On the complexity of sparse exon assembly

Carmel Kent, Gad M. Landau, Michal Ziv-Ukelson

Research output: Contribution to journalArticlepeer-review


Gene structure prediction is one of the most important problems in computational molecular biology. It involves two steps: the first is finding the evidence (e.g., predicting splice sites) and the second is interpreting the evidence, that is, trying to determine the whole gene structure by assembling its pieces. In this paper, we suggest a combinatorial solution to the second step, which is also referred to as the "Exon Assembly Problem." We use a similarity-based approach that aims to produce a single gene structure based on similarities to a known homologous sequence. We target the sparse case, where filtering has been applied to the data, resulting in a set of O(n) candidate exon blocks. Our algorithm yields an O(n2 √n) solution.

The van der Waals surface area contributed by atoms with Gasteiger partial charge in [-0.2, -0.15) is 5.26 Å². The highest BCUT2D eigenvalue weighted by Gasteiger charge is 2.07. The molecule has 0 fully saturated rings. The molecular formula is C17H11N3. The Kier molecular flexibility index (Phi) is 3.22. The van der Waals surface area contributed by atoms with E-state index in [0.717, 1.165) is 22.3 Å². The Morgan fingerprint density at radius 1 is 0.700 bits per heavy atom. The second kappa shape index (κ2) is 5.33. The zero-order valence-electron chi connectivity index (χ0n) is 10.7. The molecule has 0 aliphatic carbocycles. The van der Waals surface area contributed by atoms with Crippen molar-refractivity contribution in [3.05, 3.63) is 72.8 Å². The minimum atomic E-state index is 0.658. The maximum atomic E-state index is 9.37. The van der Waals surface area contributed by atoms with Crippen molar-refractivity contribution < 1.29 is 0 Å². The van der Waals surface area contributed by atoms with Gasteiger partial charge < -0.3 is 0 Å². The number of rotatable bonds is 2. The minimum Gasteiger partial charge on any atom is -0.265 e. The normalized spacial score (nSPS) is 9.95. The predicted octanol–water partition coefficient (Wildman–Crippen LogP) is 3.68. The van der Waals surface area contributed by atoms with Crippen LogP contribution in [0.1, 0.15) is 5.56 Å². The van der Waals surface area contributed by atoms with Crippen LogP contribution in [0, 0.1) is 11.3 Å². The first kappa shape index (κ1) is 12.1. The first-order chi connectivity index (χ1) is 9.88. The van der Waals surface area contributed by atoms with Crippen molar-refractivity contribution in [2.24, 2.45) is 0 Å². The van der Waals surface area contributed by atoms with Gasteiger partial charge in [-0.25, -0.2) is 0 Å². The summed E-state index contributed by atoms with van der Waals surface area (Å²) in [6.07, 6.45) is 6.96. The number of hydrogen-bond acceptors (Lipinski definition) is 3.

Original languageEnglish
Pages (from-to)1013-1027
Number of pages15
JournalJournal of Computational Biology
Issue number5
StatePublished - Jun 2006


  • Dynamic programming
  • Exon assembly
  • Rectilinear Steiner arborescence
  • Sequence alignment

ASJC Scopus subject areas

  • Modeling and Simulation
  • Molecular Biology
  • Genetics
  • Computational Mathematics
  • Computational Theory and Mathematics


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